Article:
Meanwhile, the Times reports that Sentinel-1B, “one of two high-powered satellites that work together as ‘Europe’s eyes on Earth’ has shut down, cutting off a leading source of data that helps scientists monitor the planet’s health and improve humanity’s wellbeing”. Politico says: “One of Earth’s most important satellites for observing disasters, climate change and environmental destruction went dark in the days before Christmas – and it’s not waking up.”

UK households facing ‘fuel stress’ will treble to 6.3m – thinktank
The Guardian Read Article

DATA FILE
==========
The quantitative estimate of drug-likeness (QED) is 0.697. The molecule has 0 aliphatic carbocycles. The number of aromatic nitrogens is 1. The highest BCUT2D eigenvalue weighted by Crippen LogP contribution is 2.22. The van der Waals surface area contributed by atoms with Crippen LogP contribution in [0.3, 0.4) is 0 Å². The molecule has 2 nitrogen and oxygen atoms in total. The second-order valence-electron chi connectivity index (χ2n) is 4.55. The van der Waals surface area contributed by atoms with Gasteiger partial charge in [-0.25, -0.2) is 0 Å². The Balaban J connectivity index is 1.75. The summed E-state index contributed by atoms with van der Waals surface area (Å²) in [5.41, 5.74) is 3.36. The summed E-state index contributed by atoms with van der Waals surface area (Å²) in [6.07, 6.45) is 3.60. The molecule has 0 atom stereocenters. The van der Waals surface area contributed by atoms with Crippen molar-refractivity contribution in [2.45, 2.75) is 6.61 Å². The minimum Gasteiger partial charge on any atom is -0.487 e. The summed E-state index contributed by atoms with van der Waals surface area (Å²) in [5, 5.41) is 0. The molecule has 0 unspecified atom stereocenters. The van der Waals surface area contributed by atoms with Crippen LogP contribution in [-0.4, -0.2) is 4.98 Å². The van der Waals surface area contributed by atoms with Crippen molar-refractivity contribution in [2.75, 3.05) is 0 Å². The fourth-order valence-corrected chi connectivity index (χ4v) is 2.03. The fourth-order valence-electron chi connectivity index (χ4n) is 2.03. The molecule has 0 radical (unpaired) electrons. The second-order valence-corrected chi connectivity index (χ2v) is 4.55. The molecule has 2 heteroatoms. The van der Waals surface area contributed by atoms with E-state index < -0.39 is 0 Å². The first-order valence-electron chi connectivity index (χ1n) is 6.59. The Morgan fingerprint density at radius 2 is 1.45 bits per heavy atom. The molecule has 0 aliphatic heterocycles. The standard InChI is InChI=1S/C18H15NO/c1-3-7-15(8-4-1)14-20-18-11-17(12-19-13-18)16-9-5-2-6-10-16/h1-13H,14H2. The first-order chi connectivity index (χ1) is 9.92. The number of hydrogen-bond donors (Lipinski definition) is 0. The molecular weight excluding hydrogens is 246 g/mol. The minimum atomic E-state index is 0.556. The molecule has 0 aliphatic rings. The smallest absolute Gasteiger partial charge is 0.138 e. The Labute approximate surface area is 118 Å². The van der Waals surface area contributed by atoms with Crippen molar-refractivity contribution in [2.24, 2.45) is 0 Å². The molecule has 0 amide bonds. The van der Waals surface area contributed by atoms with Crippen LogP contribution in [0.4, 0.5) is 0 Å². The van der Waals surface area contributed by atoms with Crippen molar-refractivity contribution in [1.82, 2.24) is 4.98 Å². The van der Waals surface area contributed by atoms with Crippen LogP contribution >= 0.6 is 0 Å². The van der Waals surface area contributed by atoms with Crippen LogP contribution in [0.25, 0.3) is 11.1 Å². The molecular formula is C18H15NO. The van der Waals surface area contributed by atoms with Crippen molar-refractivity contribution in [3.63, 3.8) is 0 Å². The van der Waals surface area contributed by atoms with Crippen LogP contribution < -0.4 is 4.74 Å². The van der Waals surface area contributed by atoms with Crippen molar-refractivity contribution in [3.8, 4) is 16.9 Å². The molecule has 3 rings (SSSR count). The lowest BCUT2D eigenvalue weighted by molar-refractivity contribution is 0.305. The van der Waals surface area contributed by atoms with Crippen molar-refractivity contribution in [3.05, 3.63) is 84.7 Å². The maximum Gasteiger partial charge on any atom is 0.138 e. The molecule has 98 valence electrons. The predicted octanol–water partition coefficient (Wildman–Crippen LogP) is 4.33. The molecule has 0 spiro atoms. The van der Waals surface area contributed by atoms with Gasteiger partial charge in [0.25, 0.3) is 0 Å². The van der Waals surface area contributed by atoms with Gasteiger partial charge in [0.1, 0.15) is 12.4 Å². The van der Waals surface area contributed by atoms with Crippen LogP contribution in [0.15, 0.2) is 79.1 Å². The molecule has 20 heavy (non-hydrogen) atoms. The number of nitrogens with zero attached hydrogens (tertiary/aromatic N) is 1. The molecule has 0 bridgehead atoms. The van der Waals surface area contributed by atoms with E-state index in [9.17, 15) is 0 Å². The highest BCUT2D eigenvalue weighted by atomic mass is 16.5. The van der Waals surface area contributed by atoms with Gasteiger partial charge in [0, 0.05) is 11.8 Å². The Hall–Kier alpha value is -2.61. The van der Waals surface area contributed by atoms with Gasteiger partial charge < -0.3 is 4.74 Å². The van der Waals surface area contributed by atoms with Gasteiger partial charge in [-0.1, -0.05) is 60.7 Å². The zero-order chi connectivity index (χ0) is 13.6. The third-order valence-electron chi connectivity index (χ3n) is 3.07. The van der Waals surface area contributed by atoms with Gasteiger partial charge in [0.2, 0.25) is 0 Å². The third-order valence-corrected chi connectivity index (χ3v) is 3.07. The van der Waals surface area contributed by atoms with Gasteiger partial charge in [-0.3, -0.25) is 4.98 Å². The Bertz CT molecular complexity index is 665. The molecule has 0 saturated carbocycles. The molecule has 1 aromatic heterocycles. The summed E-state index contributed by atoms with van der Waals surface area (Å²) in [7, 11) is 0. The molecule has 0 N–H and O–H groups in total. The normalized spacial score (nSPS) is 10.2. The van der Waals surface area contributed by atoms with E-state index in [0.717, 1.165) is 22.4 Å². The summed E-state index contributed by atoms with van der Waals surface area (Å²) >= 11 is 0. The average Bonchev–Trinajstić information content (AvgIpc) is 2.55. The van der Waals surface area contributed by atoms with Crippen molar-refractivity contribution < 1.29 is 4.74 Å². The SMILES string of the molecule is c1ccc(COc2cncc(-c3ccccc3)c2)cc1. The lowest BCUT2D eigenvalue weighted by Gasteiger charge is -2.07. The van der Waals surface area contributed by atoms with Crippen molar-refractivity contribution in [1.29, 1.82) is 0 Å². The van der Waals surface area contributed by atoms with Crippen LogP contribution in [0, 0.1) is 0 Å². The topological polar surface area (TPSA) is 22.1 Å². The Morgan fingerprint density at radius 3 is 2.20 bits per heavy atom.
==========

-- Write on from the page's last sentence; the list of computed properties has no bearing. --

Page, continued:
Several UK outlets cover a new report published by the Resolution Foundation warning that, says the Guardian, that “the number of households suffering from ‘fuel stress’ – those spending at least 10% of their family budgets on energy bills – is set to treble to 6.3m overnight when the new energy price cap comes in on 1 April”. The newspaper adds: “Fuel stress will no longer be confined to the poorest households, according to a study by the Resolution Foundation. Low- and middle-income families will also find it hard to cope as they spend a far greater share of their family budget on these essentials than higher earners. The forecast will add to calls for the government to take action to avert a cost-of-living catastrophe after global energy market prices surged to record levels.” The Sun says the report shows: “Struggling families across the ‘Red Wall’ are set to be the worst clobbered by the cost of living crisis. One in three across the North East and West Midlands are set to be plunged into fuel poverty because of the hikes.” It adds: “Anxious Tory MPs have warned Boris Johnson that he must fix the cost of living crisis if he wants to stay on as prime minister. One told The Sun: ‘He needs to ditch the green c**p and sort out the cost of living. Stop banging on about foie gras and bringing in pints of champagne and go back to the bread and butter issues which actually affect people.’” The Times also covers the same report and quotes Jonny Marshall, a senior economist at the foundation: “Fuel stress levels are particularly high among pensioner households, and those in poorly insulated homes – a stark reminder of the need to modernise Britain’s leaky housing stock and curb national dependency on gas for power and heating.” Separately, the Sun says “Boris Johnson risks losing Tory voters by keeping VAT on energy bills, a decisive poll reveals today”. It continues: “A whopping 85% of Brits who backed the PM in 2019 say ditching the 5% levy would be a vital saving when heating costs rocket in April.” The Independent, meanwhile, reports that three in four Conservative voters support a windfall tax on oil and gas companies to help support struggling families, according to a poll by Savanta ComRes. (See Comment below for more on the cost-of-living crisis.)